In the media: Biomass

Image description: Electron microscopic image from the new catalyst that is based on the metals Ruthenium and Palladium, shown as gray/white sphere. On the right an enlargement of the catalyst; the pink globules represent Ruthenium and the blue globules represent Palladium. The molecule levulinic acid (left) is processed into γ-valerolactone (right).

Nature Communication article on Catalytic Biomass Conversion

The group of Bert Weckhuysen and Pieter Bruijnincx has managed, together with colleagues in UK and in the US, to speed up the processing of biomass into a variety of valuable renewable products such as plastics and fuels. The key is a newly developed reusable catalyst: a compound that both supports and controls the reaction.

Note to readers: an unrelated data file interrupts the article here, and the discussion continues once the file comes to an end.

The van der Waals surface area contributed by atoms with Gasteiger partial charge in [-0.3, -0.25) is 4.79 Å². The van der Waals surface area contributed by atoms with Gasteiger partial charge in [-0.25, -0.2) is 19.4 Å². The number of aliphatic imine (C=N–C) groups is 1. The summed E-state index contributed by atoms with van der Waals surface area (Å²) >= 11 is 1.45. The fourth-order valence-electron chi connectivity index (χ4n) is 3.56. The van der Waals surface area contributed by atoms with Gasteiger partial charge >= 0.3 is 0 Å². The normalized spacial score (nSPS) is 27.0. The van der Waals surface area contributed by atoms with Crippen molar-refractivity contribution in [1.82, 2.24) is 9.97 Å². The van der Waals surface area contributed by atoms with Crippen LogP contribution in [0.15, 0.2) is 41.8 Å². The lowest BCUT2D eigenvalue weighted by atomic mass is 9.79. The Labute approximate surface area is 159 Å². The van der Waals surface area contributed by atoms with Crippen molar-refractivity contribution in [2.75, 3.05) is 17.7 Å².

This results in a greater yield of valuable chemical building blocks from biomass but also in fewer by-products and less waste. The researchers have already applied for a patent for their invention. The research was carried out as part of the public-private partnership CatchBio, which conducts research on clean ways of processing non-edible biomass. The results will appear this week in the scientific journal Nature Communications.

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